Professor Motohiro Tsuchiya (Keio University) gave an interesting presentation related to global politics and the impact on physical borders between countries past, present, and future. Future conflicts will involve not just countries and borders, but cyberspace as well, which is essentially a fragile patchwork of submarine cables and data centers.As major powers compete for access to data centers and cognitive spaces, increased focus on submarine cable security will intensify.

Dr. Wenlan Yang (International Court of Justice) presented his 2020 Rhodes Academy – ICPC Submarine Cables Writing Award winning paper entitled, ‘Protecting Submarine Cables from Physical Damage Under Investment Law’ that explored gaps in UNCLOS related to submarine cables, which rarely touches upon issues of protection and places limits on jurisdiction of coastal states to enhance protection. Nations lack the political drive to enhance protection so protecting submarine cables from physical damage under Investment Law can be leveraged with inherent challenges discussed using real-world scenarios. Existing tension between UNCLOS and Investment Law, created by nation states, is still to be addressed.

Sophie Ryan discussed her 2022 Rhodes Academy – ICPC Submarine Cables Writing Award winning paper entitled, ‘Submarine Cables and Belligerent Rights in Armed Conflict,’ which is timely, given the current state of heated political tension in regions around the world. Research concluded that little to no specific protection of submarine cables exists today for times of armed conflict meaning more international law efforts are required. Key takeaway is to challenge the assumption that submarine cables are valid targets.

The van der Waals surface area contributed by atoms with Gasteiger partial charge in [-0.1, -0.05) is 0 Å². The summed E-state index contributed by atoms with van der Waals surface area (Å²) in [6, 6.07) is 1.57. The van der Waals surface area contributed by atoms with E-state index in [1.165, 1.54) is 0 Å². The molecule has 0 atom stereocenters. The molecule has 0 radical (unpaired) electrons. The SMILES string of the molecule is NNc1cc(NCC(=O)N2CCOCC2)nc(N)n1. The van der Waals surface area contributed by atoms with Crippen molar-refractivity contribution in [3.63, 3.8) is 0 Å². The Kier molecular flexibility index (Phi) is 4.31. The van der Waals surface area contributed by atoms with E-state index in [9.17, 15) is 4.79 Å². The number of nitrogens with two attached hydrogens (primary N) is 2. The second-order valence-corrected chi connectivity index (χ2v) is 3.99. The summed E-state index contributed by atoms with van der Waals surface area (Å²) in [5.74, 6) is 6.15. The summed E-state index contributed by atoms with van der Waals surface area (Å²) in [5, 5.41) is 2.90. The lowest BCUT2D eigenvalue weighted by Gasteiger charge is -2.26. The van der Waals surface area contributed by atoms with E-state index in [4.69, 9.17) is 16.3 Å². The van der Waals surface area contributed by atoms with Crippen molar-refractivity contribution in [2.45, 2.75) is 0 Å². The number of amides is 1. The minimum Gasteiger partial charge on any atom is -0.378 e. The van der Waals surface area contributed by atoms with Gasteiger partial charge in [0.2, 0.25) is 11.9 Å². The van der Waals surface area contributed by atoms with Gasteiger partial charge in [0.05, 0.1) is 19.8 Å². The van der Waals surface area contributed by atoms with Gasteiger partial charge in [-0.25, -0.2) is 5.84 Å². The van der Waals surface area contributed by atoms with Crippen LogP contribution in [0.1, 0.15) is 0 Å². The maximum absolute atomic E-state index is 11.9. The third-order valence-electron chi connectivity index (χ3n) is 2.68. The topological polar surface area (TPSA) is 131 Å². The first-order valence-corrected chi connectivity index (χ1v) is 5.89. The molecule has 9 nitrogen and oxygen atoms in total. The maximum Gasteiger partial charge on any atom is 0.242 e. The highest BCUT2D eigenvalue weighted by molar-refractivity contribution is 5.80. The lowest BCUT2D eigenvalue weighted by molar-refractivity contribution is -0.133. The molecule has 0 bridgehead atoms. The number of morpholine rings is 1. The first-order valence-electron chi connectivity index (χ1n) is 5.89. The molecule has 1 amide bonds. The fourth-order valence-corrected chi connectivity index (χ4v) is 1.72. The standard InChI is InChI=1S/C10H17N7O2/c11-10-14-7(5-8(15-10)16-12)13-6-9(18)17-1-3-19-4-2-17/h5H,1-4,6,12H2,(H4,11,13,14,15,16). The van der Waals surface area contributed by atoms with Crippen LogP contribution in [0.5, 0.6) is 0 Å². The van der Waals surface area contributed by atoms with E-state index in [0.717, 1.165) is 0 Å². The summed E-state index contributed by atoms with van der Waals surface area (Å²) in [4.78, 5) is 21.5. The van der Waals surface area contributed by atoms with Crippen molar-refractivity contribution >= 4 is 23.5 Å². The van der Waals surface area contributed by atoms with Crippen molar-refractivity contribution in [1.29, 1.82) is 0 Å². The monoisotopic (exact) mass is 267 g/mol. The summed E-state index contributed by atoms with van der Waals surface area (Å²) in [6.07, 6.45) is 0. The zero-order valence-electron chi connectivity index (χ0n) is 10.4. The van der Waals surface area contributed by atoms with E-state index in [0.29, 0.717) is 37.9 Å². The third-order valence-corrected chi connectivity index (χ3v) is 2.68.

Kent Bressie (ICPC International Cable Law Adviser) presented the Rhodes Academy Awards to Sophie Ryan and Dr. Wenlan Yang on stage for their award-winning papers.

The ICPC would also like to thank Optic Marine Services Group for sponsoring the Welcome Cocktail Reception, as well as the following exhibitors on display at the plenary – ATELDE Atlantic Telecom Depot, Mertech Marine, Subsea Environmental Services, and Ultramap.

This blog summarises highlights of day one of the informative in-person Plenary that encouraged the exchange of information to allow for the sharing of the seabed in harmony with others. There are many different types of organizations present on our planet’s seabed, so ongoing discussions are critical.

Watch this space for the next daily summary of the ICPC plenary being held in Madrid, Spain!